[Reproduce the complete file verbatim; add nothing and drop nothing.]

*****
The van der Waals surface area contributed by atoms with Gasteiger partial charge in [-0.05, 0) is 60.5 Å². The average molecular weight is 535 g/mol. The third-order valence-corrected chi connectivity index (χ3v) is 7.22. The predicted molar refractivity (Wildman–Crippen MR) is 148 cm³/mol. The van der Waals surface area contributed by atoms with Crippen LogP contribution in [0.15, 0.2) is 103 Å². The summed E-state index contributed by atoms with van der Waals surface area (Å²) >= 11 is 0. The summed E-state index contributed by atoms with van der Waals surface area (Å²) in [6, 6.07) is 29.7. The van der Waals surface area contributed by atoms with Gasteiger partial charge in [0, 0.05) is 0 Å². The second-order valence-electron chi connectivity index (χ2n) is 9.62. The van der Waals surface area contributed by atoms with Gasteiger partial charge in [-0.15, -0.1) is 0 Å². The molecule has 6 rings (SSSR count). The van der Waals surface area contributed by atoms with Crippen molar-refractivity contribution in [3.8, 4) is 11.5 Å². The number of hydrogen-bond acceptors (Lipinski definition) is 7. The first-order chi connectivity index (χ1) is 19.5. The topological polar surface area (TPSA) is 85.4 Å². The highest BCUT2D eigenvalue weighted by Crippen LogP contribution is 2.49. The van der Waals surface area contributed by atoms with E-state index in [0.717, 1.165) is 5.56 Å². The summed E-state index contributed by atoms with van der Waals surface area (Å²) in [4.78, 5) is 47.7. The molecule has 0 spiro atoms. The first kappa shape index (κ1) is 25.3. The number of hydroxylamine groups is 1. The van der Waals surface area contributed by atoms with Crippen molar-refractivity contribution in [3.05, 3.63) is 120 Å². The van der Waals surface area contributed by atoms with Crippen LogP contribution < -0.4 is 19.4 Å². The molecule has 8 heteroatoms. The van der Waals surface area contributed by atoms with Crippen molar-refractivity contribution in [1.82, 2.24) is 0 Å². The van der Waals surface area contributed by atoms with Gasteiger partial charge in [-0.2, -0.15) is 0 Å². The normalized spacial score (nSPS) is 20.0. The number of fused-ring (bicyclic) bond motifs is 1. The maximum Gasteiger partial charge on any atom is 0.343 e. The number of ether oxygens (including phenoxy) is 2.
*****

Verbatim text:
The van der Waals surface area contributed by atoms with Gasteiger partial charge in [-0.05, 0) is 60.5 Å². The average molecular weight is 535 g/mol. The third-order valence-corrected chi connectivity index (χ3v) is 7.22. The predicted molar refractivity (Wildman–Crippen MR) is 148 cm³/mol. The van der Waals surface area contributed by atoms with Crippen LogP contribution in [0.15, 0.2) is 103 Å². The summed E-state index contributed by atoms with van der Waals surface area (Å²) >= 11 is 0. The summed E-state index contributed by atoms with van der Waals surface area (Å²) in [6, 6.07) is 29.7. The van der Waals surface area contributed by atoms with Gasteiger partial charge in [0, 0.05) is 0 Å². The second-order valence-electron chi connectivity index (χ2n) is 9.62. The van der Waals surface area contributed by atoms with Gasteiger partial charge in [-0.15, -0.1) is 0 Å². The molecule has 6 rings (SSSR count). The van der Waals surface area contributed by atoms with Crippen molar-refractivity contribution in [3.8, 4) is 11.5 Å². The number of hydrogen-bond acceptors (Lipinski definition) is 7. The first-order chi connectivity index (χ1) is 19.5. The topological polar surface area (TPSA) is 85.4 Å². The highest BCUT2D eigenvalue weighted by Crippen LogP contribution is 2.49. The van der Waals surface area contributed by atoms with E-state index in [0.717, 1.165) is 5.56 Å². The summed E-state index contributed by atoms with van der Waals surface area (Å²) in [4.78, 5) is 47.7. The molecule has 0 spiro atoms. The first kappa shape index (κ1) is 25.3. The number of hydroxylamine groups is 1. The van der Waals surface area contributed by atoms with Crippen molar-refractivity contribution in [3.05, 3.63) is 120 Å². The van der Waals surface area contributed by atoms with Crippen LogP contribution < -0.4 is 19.4 Å². The molecule has 8 heteroatoms. The van der Waals surface area contributed by atoms with Crippen molar-refractivity contribution in [1.82, 2.24) is 0 Å². The van der Waals surface area contributed by atoms with Gasteiger partial charge in [-0.2, -0.15) is 0 Å². The normalized spacial score (nSPS) is 20.0. The number of fused-ring (bicyclic) bond motifs is 1. The maximum Gasteiger partial charge on any atom is 0.343 e. The number of ether oxygens (including phenoxy) is 2.